Find out how COVID-19 has disrupted the supply chain of Malaysia's eCommerce industry and how consumer behaviour has changed during these uncertain times
April 16, 2020
Further update: As of 1st June 2021, Malaysia is reinstating a full nationwide lockdown with only 17 essential sectors being allowed to operate.
Previously on May 12th 2021, Malaysia was placed under lockdown under Movement Control Order 3.0 (MCO 3.0) from May 12th - June 7th 2021 as of the time of this writing. This article will be updated with more insights and information as we monitor the situation in Malaysia.
1 year into the pandemic, Malaysians continue to adapt to the impact that the pandemic and social distancing restrictions have on their daily lives. With the environment being so different compared to pre-COVID times, how has COVID-19 impacted Malaysia’s eCommerce industry?
Key Timeline, Statistics and Relevant Regulations
Here are some updates to the above timeline:
4 May 2020
Conditional Movement Control Order, which allows almost all economic sectors to reopen imposed from 4 May - 9 June
June 2020 - 16 Feb 2021
Malaysia enters Recovery Movement Control Order with lighter restrictions, Conditional Movement Control Order ends
16 Feb 2021
Multiple states re-enter lockdown
Conditional Movement Control Order extended in other states
Movement Control 3.0 with tighter restrictions implemented
12 May 2021
Nationwide lockdown reinstated
1 June 2021
Full Nationwide lockdown reinstated, only 17 essential sectors allowed to continue working
Malaysia announced its first confirmed cases of COVID-19 on January 25th 2020. As cases began increasing around February, interim Prime Minister Dr. Mahathir Mohamed announced the Economic Stimulus Package 2020 on February 27th. In March, a significant jump in cases was seen, which led to the Movement Control Order being imposed on March 18th.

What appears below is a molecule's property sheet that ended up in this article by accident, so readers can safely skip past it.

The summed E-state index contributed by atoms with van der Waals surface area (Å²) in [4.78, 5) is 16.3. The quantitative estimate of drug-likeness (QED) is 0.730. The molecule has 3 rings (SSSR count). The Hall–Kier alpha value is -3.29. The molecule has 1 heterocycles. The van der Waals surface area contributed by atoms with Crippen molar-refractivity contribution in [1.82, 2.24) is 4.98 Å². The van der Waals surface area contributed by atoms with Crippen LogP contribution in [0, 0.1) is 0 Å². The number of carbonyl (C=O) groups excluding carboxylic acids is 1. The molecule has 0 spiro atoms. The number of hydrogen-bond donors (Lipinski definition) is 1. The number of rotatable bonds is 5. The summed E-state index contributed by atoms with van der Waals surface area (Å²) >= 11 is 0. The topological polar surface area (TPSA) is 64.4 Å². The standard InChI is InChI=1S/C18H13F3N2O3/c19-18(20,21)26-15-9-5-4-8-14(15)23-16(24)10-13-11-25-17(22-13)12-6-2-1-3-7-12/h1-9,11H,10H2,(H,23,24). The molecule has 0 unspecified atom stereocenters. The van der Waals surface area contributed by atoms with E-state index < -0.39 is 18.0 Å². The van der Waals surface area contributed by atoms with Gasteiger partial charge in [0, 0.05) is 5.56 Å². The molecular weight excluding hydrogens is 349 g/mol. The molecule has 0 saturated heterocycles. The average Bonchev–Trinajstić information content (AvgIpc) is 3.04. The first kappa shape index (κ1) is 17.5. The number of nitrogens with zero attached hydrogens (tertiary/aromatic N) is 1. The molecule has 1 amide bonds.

During 2020’s Movement Control Order (MCO) lockdown, businesses and stores deemed non-essential were ordered to suspend operations. To limit places where people could gather, all schools, institutes of higher learning, and houses of worship were ordered to be closed during the period. There is also a restriction on entry of all foreign tourists and visitors to the country.
The 2020 lockdown saw various rules for social distancing have also been implemented, such as only allowing one person per household to leave the house for matters such as grocery shopping and closing roads in various parts of the country to limit movement. One key thing to note is that eCommerce is deemed as an essential service in Malaysia.
COVID-19 has caused massive disruptions to both the supply-side and demand-side of Malaysia’s eCommerce industry.
On the supply-side, there have been disruptions since Q1 2020 when China’s extension of Chinese New Year in February caused delays to eCommerce orders that were placed in January.2 The delays resulted in many international eCommerce sellers with supply chains from China having inventory shortages, affecting revenue and cash flows.
Thereafter, the travel restrictions imposed by many countries in March also caused a massive drop in air freight supply as airlines began suspending flights. These air travel shortage continue to persist so far in 2021.
Spending habits also changed after the MCO was implemented. People began saving more amid increased uncertainty over job security and income, and have instead been purchasing primarily essential goods like groceries, household supplies and even health supplements. Foot traffic to most physical stores reduced significantly and non-essential businesses were ordered to cease operations during the MCO lockdown periods.
But things aren’t all grim. Malaysians have been spending more time online and have shown more willingness to purchase items online now. In fact, two-thirds of them are now more comfortable with online shopping as shown in a September 2020 poll.3 Changes in behaviour such as needing to work from home or exploring new hobbies while staying at home also present new opportunities for eCommerce.